And I did super for my first time (according to my audience). That was a lot of jogging. I looked rather overly serious, and my posture sucked. But, it’s something to work on! I look forward to the judging results to see what areas we have for improvement. That’s the best thing about Working Horse Central shows: they are educational and focus on ways the human and horse can improve their performance based on soundness and kindness. If you are looking to become a better partner to your horse and develop skills you will use every day, check them out!

This is so cute. He “rang the bell” himself, then backed out fine. Apache is over there supervising.

Now I have a baseline to improve on, and I know all the things I do with Drew this year from the ground will make starting out in the saddle with shows a lot easier. Yay for us all. Sara and I still have to do our Functionality tests, which we will do once Tarrin takes down the obstacles and restores the dressage arena area. I think we should do well on that one if I remember the order of the steps. I may have Sara call them, or not. It’s not too hard. Here are a few more pictures of our progress.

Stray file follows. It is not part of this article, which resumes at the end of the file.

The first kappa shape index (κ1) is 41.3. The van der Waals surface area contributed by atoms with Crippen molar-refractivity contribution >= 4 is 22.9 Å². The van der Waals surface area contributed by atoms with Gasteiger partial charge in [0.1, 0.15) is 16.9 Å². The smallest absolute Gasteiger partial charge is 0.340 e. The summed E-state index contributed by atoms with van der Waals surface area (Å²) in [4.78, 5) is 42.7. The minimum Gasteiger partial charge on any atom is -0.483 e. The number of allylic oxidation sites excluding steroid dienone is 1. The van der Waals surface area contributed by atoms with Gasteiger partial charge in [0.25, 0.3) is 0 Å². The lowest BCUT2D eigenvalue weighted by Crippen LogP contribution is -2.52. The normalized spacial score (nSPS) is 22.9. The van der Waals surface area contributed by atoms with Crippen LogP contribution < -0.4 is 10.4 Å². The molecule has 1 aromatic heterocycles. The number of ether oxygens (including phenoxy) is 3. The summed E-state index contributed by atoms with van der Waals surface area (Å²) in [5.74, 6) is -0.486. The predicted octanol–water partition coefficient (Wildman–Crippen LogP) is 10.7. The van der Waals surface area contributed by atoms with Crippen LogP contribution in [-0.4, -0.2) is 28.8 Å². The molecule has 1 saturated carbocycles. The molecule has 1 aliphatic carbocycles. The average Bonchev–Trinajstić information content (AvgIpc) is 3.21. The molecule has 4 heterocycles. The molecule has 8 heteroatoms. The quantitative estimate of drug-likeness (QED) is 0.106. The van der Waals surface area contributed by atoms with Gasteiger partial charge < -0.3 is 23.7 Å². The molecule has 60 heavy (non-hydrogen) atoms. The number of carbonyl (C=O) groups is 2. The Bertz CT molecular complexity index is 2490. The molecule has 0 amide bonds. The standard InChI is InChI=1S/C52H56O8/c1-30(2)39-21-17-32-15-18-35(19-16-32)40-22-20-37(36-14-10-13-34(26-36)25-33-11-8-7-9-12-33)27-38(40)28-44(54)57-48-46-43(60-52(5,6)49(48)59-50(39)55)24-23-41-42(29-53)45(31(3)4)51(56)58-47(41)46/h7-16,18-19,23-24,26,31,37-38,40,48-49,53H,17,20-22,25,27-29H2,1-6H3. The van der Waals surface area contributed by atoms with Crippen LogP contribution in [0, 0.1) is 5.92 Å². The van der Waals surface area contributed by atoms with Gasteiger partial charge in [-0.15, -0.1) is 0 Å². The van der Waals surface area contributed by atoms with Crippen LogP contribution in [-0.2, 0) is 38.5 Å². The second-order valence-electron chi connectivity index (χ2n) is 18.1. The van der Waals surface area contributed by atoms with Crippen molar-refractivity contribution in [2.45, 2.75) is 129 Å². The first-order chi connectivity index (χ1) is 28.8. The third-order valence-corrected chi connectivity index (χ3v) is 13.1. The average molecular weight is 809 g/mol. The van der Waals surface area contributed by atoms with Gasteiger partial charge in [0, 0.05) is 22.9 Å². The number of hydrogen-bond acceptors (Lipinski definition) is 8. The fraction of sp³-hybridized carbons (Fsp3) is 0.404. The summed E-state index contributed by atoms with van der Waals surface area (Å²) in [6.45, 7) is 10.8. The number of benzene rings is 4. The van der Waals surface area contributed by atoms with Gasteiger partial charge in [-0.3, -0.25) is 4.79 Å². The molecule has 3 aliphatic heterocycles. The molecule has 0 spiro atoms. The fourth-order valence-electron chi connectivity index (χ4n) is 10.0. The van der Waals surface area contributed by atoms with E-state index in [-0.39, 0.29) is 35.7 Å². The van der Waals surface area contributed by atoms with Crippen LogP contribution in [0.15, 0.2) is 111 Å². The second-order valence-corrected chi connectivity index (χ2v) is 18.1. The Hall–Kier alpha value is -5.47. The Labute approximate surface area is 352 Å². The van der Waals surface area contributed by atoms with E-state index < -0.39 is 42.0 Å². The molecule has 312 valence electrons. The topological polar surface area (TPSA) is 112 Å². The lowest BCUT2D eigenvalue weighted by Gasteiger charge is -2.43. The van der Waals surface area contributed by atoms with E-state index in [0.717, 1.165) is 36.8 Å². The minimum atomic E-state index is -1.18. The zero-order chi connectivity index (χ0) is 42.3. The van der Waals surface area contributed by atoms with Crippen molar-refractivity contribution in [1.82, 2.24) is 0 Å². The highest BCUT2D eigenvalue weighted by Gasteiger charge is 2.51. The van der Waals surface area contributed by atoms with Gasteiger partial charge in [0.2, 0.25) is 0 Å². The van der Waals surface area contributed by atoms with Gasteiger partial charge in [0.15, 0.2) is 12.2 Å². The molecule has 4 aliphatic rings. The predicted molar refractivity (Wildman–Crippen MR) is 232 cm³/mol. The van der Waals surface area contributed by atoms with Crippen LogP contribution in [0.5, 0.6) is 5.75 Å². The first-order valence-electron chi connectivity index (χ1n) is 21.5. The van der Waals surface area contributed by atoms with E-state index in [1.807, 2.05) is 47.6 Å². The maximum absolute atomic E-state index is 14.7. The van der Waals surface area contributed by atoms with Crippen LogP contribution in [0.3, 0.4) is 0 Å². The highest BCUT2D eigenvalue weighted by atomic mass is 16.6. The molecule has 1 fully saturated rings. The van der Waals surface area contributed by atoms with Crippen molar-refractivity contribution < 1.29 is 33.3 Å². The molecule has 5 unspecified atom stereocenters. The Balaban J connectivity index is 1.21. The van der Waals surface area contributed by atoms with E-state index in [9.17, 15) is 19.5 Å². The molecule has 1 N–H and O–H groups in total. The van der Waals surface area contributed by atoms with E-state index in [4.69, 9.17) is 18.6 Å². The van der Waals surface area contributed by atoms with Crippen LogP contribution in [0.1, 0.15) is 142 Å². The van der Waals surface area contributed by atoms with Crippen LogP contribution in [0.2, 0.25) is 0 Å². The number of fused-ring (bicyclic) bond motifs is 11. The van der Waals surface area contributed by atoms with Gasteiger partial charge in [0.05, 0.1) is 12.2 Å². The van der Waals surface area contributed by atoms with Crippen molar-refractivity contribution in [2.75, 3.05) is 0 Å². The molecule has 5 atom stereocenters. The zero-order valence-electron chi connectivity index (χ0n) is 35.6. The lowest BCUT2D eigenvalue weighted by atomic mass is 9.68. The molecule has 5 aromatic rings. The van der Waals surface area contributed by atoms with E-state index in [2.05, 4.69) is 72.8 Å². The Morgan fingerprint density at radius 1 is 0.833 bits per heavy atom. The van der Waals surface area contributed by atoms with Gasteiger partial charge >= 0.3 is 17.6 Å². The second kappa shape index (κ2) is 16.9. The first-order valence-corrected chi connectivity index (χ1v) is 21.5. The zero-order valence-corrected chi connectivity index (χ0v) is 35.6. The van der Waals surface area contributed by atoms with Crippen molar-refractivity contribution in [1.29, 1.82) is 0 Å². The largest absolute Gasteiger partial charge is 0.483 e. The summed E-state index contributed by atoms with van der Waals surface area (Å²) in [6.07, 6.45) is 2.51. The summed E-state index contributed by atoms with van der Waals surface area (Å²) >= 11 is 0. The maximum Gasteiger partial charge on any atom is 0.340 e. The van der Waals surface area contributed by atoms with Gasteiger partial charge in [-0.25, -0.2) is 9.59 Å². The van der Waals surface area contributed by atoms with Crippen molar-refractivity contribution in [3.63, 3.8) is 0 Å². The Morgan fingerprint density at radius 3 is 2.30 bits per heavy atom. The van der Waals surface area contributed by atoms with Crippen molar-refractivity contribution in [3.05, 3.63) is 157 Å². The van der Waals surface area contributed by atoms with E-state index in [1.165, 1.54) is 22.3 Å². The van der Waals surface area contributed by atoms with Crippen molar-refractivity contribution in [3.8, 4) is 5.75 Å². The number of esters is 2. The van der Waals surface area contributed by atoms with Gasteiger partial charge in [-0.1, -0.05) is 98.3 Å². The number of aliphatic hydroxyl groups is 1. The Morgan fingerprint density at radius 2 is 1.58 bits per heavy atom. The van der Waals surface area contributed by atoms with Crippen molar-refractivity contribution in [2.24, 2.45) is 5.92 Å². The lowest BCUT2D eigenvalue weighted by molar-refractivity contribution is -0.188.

Anyone who really cares can watch this YouTube video. Thanks to Sara for filming.

I am very proud of this little boy, his trainer, and even me.

My First Horse Show

That’s right. I’d never been to a horse show until yesterday, when Sara and I returned to the beautiful McClennan Community College Highlander Ranch for a working equitation competition. Fun was had by us, and we sure learned a lot!

Amazingly beautiful grounds with immense oaks.

It was hard not to drool at all the gorgeous gaited horses, Gypsy vanners, and giant warmbloods. but, thanks to the very welcoming people at Heart of Texas Working Equitation, we did learn what was going on, what the goals of the dressage and obstacle competitions were aiming at. What fun.

Here are Pam and Jed in the dressage part of the competition. They won!